A Rum Affair

I have been reading the new edition of A Rum Affair:  A True Story of Botanical Fraud, in which Karl Sabbagh recounts the story, originally based on an unpublished manuscript account held in the library of King’s College, Cambridge and now corroborated by a great deal of secondary evidence, of how John Raven, then a young Research Fellow at Trinity College, Cambridge, specialising in the Pre-Socratics, unmasked the fraudulent activities of John Heslop Harrison, Professor of Botany at Newcastle University, who was importing botanical species to the island of Rum and then reporting their discovery.   I read the first edition and can’t tell exactly how much material has been added to the second.   There is much discussion about what motivated Raven.   From what I remember of him (he was my uncle), he liked nothing better than puncturing pomposity.


3 thoughts on “A Rum Affair

  1. Martin Hopkinson says:

    This brings back memories of my parents talking about John Raven over 55 years ago . May be he was also on the governing body of King’s College Choir School where my father was the classics master in the 1950s, when I and my younger brother were also pupils there? I also knew of his connection with Trinity, where an earlier generation of scientific Hopkinsons were fellows. I wish that I had listened more. For I read Greats at Oxford. My parents talked about him more than any other Kings fellow other than the theologian Alec Vidler, as far as I remember. Possibly he was involved with my father’s appointment at the school. I wonder if he was part of the intellectual group at Hemingford Grey which included the architect and garden designer Peter Foster, designer of a fine garden for Lord de Ramsay at Abbots Ripton Hall and of at least one building at Kimbolton, as well as being Surveyor of Westminster Abbey. His wife Margaret was the daughter of a significant Norfolk architect , George Skipper. . Together with his close friend John Peters he ran the Vine Press. Their daughter Elizabeth was at school with me in St Ives.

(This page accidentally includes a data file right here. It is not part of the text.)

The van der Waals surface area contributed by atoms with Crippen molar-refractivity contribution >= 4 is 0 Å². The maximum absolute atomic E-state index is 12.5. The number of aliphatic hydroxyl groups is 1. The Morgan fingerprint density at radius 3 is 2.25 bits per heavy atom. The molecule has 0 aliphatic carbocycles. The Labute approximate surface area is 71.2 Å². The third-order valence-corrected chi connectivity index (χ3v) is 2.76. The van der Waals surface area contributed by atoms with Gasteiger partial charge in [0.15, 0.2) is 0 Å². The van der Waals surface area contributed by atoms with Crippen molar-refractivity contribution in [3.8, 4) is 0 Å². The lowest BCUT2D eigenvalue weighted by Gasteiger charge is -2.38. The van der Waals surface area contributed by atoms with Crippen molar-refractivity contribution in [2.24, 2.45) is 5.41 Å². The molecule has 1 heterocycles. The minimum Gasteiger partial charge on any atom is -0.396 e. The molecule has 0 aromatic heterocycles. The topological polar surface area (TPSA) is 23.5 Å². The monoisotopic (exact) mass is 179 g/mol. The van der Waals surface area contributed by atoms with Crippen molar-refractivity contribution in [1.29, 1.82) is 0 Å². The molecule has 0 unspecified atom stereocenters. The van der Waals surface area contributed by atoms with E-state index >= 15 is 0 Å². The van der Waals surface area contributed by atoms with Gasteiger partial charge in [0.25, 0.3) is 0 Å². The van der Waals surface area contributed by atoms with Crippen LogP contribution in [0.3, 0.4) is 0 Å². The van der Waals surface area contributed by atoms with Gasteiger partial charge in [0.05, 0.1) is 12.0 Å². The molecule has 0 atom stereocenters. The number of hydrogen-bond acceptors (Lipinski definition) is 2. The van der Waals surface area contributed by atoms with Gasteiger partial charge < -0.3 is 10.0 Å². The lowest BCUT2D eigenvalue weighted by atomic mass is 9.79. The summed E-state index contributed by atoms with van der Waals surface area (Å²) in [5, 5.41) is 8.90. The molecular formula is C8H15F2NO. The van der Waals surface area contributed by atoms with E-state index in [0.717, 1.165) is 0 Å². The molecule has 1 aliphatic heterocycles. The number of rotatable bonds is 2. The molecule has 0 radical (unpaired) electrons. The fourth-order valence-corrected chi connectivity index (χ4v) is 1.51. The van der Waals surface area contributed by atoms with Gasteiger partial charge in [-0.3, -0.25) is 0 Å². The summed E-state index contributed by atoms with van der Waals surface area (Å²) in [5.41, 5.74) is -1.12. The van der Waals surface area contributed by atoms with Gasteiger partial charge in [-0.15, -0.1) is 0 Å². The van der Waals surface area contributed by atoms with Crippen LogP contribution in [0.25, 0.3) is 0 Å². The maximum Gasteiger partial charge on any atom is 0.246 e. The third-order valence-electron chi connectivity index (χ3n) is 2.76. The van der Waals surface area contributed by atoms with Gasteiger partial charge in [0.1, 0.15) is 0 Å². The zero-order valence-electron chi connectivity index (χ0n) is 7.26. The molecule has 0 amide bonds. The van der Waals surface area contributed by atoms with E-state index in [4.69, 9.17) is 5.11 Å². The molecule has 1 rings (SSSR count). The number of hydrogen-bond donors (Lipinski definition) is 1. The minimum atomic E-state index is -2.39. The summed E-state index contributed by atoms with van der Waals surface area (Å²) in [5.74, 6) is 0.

I think that the painter Elisabeth Vellacott and Lucy Boston, the author of children’s books were also part of this circle.Lucy Boston lived in the Manor, alleged to be one of the oldest continually inhabited houses in Britain.

  2. Joan says:

    For those of us with an interest in textiles Lucy Boston is known as much for her patchwork quilts as for her children’s books. There are numerous textile blogs which have featured visits to the Manor in order to see her needlework close up.

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